1. Section 18.

2. (a) Goudoin v. Venkatesan, ILR 30 Mad 378 (379);

(b) Babulal v. Ghansham, ILR 44 All 633;

(c) Nizamuddin, ILR 19 Born 264.

3. This is not a draft.

17.37. That perpetuities and the restraint on alienation are connected with each other in their spirit may be well substantiated by the following extract from Jarman on Wills:1

"The necessity of imposing some restraint on the power of postponing the acquisition of the absolute interest in or dominion over property will be obvious if we consider, for a moment, what would be the state of a community, in which a considerable proportion of the land and capital was locked up. The free and active circulation of property which is one of the springs as well as the consequences of commerce, would be obstructed: the improvement of land checked, its acquisition rendered difficult; the capital of a country withdrawn from trade, and the incentives to exertion in every branch of industry diminished."

1. Jarman on Wills, 4th Edn., pp. 250-251, cited by Gour.

17.38. Points for amendment summed up.-

It is now time to sum up the amendments that we have recommended in section 10

(i) Addition of an Explanation regarding the meaning of "absolutely".

(ii) Extension of the section to partition and family arrangements.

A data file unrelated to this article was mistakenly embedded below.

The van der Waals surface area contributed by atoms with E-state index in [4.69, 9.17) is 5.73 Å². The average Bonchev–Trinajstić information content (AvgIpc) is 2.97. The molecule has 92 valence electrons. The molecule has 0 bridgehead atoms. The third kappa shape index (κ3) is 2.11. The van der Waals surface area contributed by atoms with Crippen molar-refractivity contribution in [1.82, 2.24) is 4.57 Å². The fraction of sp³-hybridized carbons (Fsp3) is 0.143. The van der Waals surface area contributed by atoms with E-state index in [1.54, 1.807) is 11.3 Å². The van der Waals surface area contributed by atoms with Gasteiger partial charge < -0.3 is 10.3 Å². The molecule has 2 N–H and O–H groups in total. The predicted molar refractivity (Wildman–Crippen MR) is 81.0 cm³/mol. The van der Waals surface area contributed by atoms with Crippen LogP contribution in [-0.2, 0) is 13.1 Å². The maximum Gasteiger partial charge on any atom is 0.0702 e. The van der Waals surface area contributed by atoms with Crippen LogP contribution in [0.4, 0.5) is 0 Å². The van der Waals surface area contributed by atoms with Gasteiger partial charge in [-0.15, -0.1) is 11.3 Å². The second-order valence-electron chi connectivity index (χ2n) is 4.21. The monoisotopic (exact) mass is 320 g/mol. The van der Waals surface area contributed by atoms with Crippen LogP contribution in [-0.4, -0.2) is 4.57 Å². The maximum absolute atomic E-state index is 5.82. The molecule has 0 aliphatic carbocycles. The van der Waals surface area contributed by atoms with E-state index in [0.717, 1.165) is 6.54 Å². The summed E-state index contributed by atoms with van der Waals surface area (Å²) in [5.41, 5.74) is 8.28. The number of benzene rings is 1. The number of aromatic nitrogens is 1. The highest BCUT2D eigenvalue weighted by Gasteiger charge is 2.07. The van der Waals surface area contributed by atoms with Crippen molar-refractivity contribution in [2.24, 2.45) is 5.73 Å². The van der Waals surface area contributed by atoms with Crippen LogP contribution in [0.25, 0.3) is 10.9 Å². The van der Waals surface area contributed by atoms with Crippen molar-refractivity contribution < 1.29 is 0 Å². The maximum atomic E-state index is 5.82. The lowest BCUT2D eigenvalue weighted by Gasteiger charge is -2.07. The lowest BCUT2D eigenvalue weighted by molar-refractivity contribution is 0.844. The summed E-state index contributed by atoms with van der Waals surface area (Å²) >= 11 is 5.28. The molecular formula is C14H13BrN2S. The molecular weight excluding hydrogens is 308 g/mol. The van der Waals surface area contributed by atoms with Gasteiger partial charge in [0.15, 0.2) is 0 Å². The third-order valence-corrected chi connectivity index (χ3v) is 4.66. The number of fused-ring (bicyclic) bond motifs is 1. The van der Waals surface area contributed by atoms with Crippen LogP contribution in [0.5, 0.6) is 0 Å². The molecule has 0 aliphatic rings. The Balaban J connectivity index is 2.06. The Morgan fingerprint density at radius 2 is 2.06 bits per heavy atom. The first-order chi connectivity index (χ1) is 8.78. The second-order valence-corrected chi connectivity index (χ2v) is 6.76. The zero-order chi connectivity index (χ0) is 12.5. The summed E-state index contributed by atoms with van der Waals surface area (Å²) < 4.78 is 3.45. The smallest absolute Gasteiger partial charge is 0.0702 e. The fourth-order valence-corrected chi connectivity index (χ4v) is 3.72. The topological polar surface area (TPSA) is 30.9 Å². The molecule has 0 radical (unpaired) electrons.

(iii) Extension of the proviso (leases) to hire of goods.

(iv) Addition of an exception for transfers in favour of charities.

(v) Deletion of the proviso relating to married women of certain communities.

17.39. Revised draft.-

In the light of the above discussion, we recommend that section 10 should be revised as follows:-

"10(1). Where property is transferred subject to a condition or limitation absolutely restraining the transferee or any person claiming under him from parting with or disposing of his interest in the property, the condition or limitation is void except in the case of a lease of immovable property or letting out of goods on hire where the condition is for the benefit of the lessor or the person letting out the goods on hire, or those claiming under him.

(Proviso omitted)


A condition or limitation which in the circumstances of the case operates as a substantially absolute restraint shall, for the purposes of this section, be construed as an absolute restraint.

(2) Nothing in this section applies to any condition or limitation in any such transfer of property as is mentioned1 in section 18.

(3) The provisions of this section apply as far as may be, to a partition or family arrangement, as they apply to a transfer and the expressions "transferred" and "transferee" shall be construed accordingly."

1. Section 18 applies to a transfer of property for the benefit of public in the advancement of religion, knowledge, commerce, health, safety or any other object beneficial to mankind.

The Transfer of Property Act, 1882 Back